The Power Threat Meaning Framework (The PTMF) is a framework ‘articulated’ in a 400+ page document, created by a number of psychologists and non-experts as an ‘alternative to more traditional models based on psychiatric diagnosis‘.
This section could legitimately begin and end with the statement that the PTMF is incoherent, and therefore deserves no more attention. Despite its length, the authors have failed to provide a logical or cogent argument to support whatever it is they are trying to promote. However, given this piece has been supported, funded, and promoted by the BPS, it is worth mentioning a few other points.
- Since the BPS is a charity, it is obliged to be politically impartial – however, contributing funding to such a document is clearly not an impartial move.
- While attempting to claim that it does, the PTMF has no legitimate evidence to support it (again, breaching the BPS’ own guidelines regarding psychology being a scientific discipline). Given that it aims to offer an alternative to current frameworks and classifications, it does so based on lack of evidence, no peer review, and no consultation from others within the profession.
- The points that can be discerned from the associated documents attempt to dismiss years of evidence-based, effective treatment.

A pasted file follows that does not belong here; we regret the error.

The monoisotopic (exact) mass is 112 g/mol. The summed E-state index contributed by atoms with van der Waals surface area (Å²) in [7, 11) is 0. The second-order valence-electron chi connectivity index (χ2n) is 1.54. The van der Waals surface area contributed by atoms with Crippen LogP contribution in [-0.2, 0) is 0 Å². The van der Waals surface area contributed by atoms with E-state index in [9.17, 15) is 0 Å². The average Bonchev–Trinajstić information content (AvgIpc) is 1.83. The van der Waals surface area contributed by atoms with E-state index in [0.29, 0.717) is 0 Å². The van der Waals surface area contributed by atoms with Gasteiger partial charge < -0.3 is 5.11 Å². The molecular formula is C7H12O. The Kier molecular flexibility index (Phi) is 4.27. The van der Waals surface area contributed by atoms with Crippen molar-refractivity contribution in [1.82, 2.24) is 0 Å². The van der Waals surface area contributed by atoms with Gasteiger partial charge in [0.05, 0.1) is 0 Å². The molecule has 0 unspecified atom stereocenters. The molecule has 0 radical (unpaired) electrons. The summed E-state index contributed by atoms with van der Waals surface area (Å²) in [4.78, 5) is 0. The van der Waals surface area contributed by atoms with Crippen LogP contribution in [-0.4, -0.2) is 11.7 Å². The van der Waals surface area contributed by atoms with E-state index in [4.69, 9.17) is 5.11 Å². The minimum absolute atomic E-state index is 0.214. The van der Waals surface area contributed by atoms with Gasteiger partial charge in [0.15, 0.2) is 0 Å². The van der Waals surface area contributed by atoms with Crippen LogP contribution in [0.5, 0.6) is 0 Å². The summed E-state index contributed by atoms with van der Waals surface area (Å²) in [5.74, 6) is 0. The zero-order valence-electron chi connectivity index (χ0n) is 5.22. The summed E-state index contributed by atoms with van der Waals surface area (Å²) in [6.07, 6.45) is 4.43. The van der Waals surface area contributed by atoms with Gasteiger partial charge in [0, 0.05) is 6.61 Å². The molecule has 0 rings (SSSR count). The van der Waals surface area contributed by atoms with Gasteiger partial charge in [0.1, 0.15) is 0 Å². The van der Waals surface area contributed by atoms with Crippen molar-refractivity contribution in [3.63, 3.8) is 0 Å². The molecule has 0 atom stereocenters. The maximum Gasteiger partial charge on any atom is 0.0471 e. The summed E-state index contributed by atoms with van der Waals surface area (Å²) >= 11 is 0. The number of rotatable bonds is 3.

- Despite concerns having been raised about the PTMF by fellow psychologists, these have been dismissed by the authors and the BPS has continued to promote the framework.
- Similarly, complaints have been made by service users, and again, these have been ignored, and the framework promoted by the BPS regardless.
- The PTMF document is explicitly racist, sexist, and dismissive/hostile towards a number of groups including men, white people, straight people etc. Again, this is in breach of the Equality Act and HCPC/PSA guidelines.
- The PTMF group have also been producing a number of resources which are explicitly racist (again, under the auspices of the BPS).
We think it is noteworthy that the only review of the PTMF that we could find raises the same issues as we do. While we don’t necessarily share the entire perspective, or agree with all the points in the article, the concerns raised about the PTMF match our own. To read the review, see here.